- HummingBad’ malware affects 85 million Android devices
Almost 85 million devices running on Google’s mobile operating system have got infected by a malware called HummingBad. The security company further claims that the majority of the HummingBad victims are in India and China. The malware affects most almost all Android OS versions; however, the most affected are devices running on Android KitKat and Android Jelly Bean. HummingBad malware is a “drive-by download attack” that users face when they visit certain websites. It includes two components: First component tries to gain root access on the Android device to exploit vulnerabilities. This could give hackers full access to the device. If the first component is not able to root the device, the second component shows a fake system update notification, tricking users to unknowingly grant system-level access to the HummingBad malware
Cyber security Tips: To prevent from this attacks use antivirus in your system, update antivirus, do not click on any ad, avoid opening spam mails.
- Pandora warn users change passwords after data releases online
Pandora hasn’t been hacked, but its user’s accounts could be. Pandora is warning it’s users to change their passwords thanks to a breach in a different service leading to hacking risks. A “data dump” from a different service that was recently released to the public that contains usernames and passwords of users.Although Pandora’s systems weren’t hacked themselves the risk is that many use the same username and password across various different services and platforms. Unfortunately the issue of login details being hacked and sold on the Deep Web is more prevalent than it may seem.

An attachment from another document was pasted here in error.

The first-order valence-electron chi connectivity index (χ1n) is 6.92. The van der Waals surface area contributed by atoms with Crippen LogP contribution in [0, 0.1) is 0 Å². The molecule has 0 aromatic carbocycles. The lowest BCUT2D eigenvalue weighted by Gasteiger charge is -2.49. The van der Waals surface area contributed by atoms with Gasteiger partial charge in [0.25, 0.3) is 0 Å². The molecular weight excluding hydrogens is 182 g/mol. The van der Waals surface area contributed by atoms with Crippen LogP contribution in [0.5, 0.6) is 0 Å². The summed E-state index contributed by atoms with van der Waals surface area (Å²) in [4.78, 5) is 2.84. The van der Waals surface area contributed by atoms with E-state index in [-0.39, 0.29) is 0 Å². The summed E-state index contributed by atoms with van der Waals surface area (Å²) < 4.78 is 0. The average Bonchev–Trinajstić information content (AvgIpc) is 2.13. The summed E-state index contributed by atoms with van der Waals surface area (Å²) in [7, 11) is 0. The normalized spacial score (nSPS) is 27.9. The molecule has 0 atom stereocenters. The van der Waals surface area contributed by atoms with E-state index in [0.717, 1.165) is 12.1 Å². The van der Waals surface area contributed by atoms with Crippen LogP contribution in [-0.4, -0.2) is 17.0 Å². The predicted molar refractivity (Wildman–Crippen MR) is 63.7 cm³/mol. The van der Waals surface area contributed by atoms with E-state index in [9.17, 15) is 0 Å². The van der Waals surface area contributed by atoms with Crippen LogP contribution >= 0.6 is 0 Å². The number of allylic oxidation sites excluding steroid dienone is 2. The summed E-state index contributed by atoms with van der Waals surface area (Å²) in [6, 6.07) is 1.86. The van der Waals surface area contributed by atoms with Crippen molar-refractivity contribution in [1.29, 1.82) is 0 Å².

Cyber security Tips: If you’re a Pandora user, especially if you’ve received that email, you may want to go set a new password to protect your account, use strong password for your account, check mail before changing password.
- TP-Link forgets to renew and loses its domain used to configured router setting
TP-Link has reportedly “forgotten” to renew both domains that are used to configure its routers and access administrative panels of its devices. Networking equipment vendor TP-LINK uses either tplinklogin.net or tplinkextender.net for its routers configuration. Although users can also access their router administration panel through local IP address (i.e. 192.168.1.1).The first domain offered by the company is used to configure TP-LINK routers and the second is used for TP-LINK Wi-Fi extenders. Both domains have now been re-registered using an anonymous registration service by an unknown entity and are being offered for sale online at US$2.5 Million each.If malicious actors get their hands on these domains, they could use them to distribute malware, serve phishing pages instructing users to “download new firmware to your router,” and request device or social media credentials from users before redirecting them to the router’s local admin panel IP.
Cyber security tips: for this avoid accessing their TP-Link routers using the tplinklogin.net domain, recommended Internet Service Providers (ISPs) to block the affected domain names.